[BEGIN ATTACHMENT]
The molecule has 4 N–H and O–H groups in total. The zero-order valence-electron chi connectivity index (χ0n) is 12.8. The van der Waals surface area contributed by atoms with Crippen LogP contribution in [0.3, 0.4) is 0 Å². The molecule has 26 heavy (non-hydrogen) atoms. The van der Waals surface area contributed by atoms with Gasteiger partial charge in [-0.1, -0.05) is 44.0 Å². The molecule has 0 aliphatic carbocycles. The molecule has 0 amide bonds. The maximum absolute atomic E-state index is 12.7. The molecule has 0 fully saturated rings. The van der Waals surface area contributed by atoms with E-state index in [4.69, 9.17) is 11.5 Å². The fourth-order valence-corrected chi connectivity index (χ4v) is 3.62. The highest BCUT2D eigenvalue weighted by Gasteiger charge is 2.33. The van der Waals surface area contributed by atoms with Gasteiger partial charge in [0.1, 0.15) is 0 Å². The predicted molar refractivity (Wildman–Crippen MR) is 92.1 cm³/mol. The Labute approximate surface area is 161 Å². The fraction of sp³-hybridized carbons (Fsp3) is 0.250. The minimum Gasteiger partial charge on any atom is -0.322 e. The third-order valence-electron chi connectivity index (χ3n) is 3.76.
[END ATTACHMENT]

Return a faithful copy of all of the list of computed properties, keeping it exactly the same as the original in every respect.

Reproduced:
The molecule has 4 N–H and O–H groups in total. The zero-order valence-electron chi connectivity index (χ0n) is 12.8. The van der Waals surface area contributed by atoms with Crippen LogP contribution in [0.3, 0.4) is 0 Å². The molecule has 26 heavy (non-hydrogen) atoms. The van der Waals surface area contributed by atoms with Gasteiger partial charge in [-0.1, -0.05) is 44.0 Å². The molecule has 0 aliphatic carbocycles. The molecule has 0 amide bonds. The maximum absolute atomic E-state index is 12.7. The molecule has 0 fully saturated rings. The van der Waals surface area contributed by atoms with E-state index in [4.69, 9.17) is 11.5 Å². The fourth-order valence-corrected chi connectivity index (χ4v) is 3.62. The highest BCUT2D eigenvalue weighted by Gasteiger charge is 2.33. The van der Waals surface area contributed by atoms with Gasteiger partial charge in [0.1, 0.15) is 0 Å². The predicted molar refractivity (Wildman–Crippen MR) is 92.1 cm³/mol. The Labute approximate surface area is 161 Å². The fraction of sp³-hybridized carbons (Fsp3) is 0.250. The minimum Gasteiger partial charge on any atom is -0.322 e. The third-order valence-electron chi connectivity index (χ3n) is 3.76.